Letters: Obama, Guest Workers, Red, Barbaro
RENEE MONTAGNE, host:
Time now for your comments.
I listened with incredulity. That's the way Deborah Wideler(ph) began her response to a story about Barack Obama and whether he's black enough to speak for some African-Americans. We got a lot of angry e-mails about that story.
Deborah Wideler, who lives in Westminster, Colorado, continued: Obama's appeal stems from what he says, not from the color of his skin. The point is not that he's black and I'm white. It is that we can work together to make our country better for our children regardless of their color.
In a story about alleged abuses of Guatemalan guest workers under a visa program known as H2B, we played this quote from activist Greg Schell.
Mr. GREG SCHELL (Attorney, Migrant Farmworker Justice Project):I have yet to find an H2B worker, in my years of experience - and I've been representing guest workers, either agriculture or otherwise, for 28 years. I have yet to see an H2B worker that has been paid correctly.
MONTAGNE: That quote brought several comments, like this one from listener David Dunn.
Mr. DAVID DUNN (Listener): Your story was lopsided and should be supplemented with facts to provide balance. I am an owner of a landscape-contracting firm in San Antonio, Texas. We began using the H2B visa program last year, and not only did we pay our workers correctly, they were paid more than 10 percent above what our local workers made. And we provided for their health insurance. Feel free to contact our H2B workers for their story. You would be impressed.
MONTAGNE: That from listener David Dunn.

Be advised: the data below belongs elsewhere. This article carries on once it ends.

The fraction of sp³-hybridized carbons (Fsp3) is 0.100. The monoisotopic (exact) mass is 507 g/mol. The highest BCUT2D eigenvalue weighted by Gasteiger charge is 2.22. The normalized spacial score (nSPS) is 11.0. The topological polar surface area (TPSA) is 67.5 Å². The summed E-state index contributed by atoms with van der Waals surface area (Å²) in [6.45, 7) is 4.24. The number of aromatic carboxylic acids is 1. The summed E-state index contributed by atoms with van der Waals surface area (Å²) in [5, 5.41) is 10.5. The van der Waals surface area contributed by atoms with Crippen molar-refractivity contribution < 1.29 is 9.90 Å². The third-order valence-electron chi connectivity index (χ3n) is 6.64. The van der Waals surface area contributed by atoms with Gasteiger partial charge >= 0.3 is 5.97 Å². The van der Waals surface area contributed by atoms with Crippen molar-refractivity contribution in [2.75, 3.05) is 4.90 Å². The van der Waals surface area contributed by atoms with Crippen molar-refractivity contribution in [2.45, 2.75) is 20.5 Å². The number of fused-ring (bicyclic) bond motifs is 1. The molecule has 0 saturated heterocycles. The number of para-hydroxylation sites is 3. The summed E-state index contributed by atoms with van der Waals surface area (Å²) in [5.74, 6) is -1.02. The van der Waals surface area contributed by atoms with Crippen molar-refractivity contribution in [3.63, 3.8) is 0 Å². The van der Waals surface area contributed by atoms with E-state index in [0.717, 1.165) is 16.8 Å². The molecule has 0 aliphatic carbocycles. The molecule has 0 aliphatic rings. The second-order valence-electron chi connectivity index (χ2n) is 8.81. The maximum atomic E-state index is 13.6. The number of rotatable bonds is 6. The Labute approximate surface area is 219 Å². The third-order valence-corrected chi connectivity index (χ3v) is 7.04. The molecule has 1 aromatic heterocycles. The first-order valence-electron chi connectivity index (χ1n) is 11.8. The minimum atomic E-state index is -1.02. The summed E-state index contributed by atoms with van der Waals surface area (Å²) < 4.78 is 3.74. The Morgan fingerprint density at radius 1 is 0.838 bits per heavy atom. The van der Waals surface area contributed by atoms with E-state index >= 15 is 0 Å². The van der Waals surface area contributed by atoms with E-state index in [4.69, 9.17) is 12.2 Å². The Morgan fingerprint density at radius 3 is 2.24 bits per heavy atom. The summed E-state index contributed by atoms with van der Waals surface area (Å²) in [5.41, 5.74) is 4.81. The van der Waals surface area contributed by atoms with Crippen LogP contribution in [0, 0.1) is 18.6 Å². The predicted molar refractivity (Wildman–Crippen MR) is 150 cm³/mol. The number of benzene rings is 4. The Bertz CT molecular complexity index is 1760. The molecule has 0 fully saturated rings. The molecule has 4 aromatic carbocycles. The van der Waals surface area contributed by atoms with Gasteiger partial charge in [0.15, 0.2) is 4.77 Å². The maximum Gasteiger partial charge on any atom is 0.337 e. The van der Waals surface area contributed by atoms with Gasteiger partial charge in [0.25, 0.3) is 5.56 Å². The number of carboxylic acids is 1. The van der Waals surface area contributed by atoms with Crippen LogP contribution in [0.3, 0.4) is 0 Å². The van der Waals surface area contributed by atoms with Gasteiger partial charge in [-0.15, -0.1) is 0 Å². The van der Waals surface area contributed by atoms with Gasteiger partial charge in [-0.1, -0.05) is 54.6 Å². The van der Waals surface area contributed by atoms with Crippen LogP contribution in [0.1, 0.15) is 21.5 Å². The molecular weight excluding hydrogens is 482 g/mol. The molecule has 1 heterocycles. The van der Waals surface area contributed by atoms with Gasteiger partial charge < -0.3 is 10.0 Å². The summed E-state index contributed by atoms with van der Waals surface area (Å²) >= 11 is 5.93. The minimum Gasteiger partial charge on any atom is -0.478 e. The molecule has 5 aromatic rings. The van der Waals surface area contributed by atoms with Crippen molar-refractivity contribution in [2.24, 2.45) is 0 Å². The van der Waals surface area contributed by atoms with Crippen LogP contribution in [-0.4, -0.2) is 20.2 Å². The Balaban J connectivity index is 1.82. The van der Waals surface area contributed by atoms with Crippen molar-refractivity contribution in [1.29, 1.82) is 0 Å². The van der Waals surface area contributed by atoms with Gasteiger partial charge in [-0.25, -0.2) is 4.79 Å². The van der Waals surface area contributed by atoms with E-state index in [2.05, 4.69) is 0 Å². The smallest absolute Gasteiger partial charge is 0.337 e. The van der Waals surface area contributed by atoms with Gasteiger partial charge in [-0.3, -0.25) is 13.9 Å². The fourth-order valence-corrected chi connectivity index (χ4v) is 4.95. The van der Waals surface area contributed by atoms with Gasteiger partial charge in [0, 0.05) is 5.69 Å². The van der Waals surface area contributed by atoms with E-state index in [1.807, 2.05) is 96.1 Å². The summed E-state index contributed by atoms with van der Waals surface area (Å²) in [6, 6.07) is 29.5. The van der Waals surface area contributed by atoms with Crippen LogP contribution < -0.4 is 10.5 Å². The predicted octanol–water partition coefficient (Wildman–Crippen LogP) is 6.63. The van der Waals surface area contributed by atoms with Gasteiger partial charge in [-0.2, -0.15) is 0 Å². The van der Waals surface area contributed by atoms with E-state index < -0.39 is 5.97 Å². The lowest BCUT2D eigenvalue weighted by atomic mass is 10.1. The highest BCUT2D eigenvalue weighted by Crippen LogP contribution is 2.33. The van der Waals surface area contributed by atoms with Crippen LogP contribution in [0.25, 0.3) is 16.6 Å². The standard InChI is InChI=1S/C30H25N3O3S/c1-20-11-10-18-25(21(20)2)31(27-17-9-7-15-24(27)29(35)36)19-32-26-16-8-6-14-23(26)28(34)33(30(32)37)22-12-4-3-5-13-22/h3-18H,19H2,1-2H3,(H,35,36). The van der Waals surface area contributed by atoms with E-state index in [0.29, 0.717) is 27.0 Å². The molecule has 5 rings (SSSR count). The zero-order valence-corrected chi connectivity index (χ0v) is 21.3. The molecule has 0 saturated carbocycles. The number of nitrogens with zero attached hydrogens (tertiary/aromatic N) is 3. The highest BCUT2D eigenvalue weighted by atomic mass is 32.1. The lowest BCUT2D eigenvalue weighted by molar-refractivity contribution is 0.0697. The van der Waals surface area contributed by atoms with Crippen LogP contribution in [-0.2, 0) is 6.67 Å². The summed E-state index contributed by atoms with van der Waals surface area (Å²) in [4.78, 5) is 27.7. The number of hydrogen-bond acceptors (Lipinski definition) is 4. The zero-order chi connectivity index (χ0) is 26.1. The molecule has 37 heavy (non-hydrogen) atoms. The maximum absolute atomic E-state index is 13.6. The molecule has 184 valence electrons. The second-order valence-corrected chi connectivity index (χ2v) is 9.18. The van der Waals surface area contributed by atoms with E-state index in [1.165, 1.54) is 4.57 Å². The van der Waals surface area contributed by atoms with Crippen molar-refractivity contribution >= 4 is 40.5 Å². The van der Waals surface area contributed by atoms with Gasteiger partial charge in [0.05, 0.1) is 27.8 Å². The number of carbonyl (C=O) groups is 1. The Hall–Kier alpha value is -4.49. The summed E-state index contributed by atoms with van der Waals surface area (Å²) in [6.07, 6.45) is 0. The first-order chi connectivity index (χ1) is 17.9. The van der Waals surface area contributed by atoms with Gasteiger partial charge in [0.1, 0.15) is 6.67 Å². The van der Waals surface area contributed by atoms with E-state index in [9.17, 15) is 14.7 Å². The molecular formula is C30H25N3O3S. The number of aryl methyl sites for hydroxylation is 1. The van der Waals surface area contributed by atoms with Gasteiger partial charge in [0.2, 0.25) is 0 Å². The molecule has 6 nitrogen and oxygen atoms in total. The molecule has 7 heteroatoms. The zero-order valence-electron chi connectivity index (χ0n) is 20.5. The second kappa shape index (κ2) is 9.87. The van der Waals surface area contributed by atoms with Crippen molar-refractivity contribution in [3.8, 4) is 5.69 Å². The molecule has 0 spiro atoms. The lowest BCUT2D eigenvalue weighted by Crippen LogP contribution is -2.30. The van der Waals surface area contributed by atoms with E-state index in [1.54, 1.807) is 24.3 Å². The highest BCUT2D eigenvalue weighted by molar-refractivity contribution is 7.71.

Many listeners enjoyed Susan Stamberg's Valentine to the color red. In that story, we heard that in the Catholic Church, red associated with divinity. But some of you reminded us of a more specific connection. You wrote that red means martyrdom. It represents the blood shed by Christ and the blood of others who died for him.
A conversation with commentator John Ridley about whether movies whose characters smoke should be given an R-rating, that's an issue that's been raised by the American Medical Association. Well, many of you scoffed at the idea.
Give me a break, writes Jason Jones of Laurel, Mississippi. My family watches a lot of "I Love Lucy" reruns, hardly an episode goes by without someone lighting up a cigarette. Does the American Medical Association really believe that watching this would lead kids to try smoking?
Jones adds that many Americans are obese, so maybe one day we'll have R-ratings for movies that show unhealthy eating habits.
We have a correction now in a story about rock music used in TV commercials. We said that Iggy Pop sings in an ad for Carnival Cruise Lines. Wrong. We should have said Royal Caribbean.
Hundreds of you responded after commentator Frank Deford asked for suggestions regarding names for the brothers of the late beloved racehorse, Barbaro. Frank will read his favorites on Wednesday, March 7th. That gives you plenty of time to submit your ideas for names to npr.org, which is the same place to e-mail us about anything else on the programs. Just click Contact Us.
(Soundbite of song, "A Horse With No Name")
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